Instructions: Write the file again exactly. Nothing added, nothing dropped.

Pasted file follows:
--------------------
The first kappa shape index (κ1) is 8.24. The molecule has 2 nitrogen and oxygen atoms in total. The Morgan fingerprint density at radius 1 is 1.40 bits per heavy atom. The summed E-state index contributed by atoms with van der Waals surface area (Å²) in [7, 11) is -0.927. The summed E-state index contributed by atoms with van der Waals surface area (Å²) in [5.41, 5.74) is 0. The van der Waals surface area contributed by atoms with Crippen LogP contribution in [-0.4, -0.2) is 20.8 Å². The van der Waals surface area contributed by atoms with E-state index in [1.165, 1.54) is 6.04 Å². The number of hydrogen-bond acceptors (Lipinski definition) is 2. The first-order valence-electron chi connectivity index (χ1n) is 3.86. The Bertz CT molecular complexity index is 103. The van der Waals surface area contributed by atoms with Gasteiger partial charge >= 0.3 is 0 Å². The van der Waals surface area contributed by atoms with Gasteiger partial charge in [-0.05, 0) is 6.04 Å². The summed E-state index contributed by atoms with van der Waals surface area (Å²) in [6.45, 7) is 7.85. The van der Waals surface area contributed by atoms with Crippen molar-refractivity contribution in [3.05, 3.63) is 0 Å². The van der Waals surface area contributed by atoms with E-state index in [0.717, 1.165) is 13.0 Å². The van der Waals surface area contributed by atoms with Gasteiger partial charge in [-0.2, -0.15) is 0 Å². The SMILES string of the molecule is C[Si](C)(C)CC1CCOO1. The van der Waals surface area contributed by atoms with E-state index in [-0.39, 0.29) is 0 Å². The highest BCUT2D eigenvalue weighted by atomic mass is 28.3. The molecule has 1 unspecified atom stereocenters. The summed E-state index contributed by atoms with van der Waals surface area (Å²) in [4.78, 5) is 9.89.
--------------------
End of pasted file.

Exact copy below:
The first kappa shape index (κ1) is 8.24. The molecule has 2 nitrogen and oxygen atoms in total. The Morgan fingerprint density at radius 1 is 1.40 bits per heavy atom. The summed E-state index contributed by atoms with van der Waals surface area (Å²) in [7, 11) is -0.927. The summed E-state index contributed by atoms with van der Waals surface area (Å²) in [5.41, 5.74) is 0. The van der Waals surface area contributed by atoms with Crippen LogP contribution in [-0.4, -0.2) is 20.8 Å². The van der Waals surface area contributed by atoms with E-state index in [1.165, 1.54) is 6.04 Å². The number of hydrogen-bond acceptors (Lipinski definition) is 2. The first-order valence-electron chi connectivity index (χ1n) is 3.86. The Bertz CT molecular complexity index is 103. The van der Waals surface area contributed by atoms with Gasteiger partial charge >= 0.3 is 0 Å². The van der Waals surface area contributed by atoms with Gasteiger partial charge in [-0.05, 0) is 6.04 Å². The summed E-state index contributed by atoms with van der Waals surface area (Å²) in [6.45, 7) is 7.85. The van der Waals surface area contributed by atoms with Crippen molar-refractivity contribution in [3.05, 3.63) is 0 Å². The van der Waals surface area contributed by atoms with E-state index in [0.717, 1.165) is 13.0 Å². The van der Waals surface area contributed by atoms with Gasteiger partial charge in [-0.2, -0.15) is 0 Å². The SMILES string of the molecule is C[Si](C)(C)CC1CCOO1. The van der Waals surface area contributed by atoms with E-state index in [-0.39, 0.29) is 0 Å². The highest BCUT2D eigenvalue weighted by atomic mass is 28.3. The molecule has 1 unspecified atom stereocenters. The summed E-state index contributed by atoms with van der Waals surface area (Å²) in [4.78, 5) is 9.89.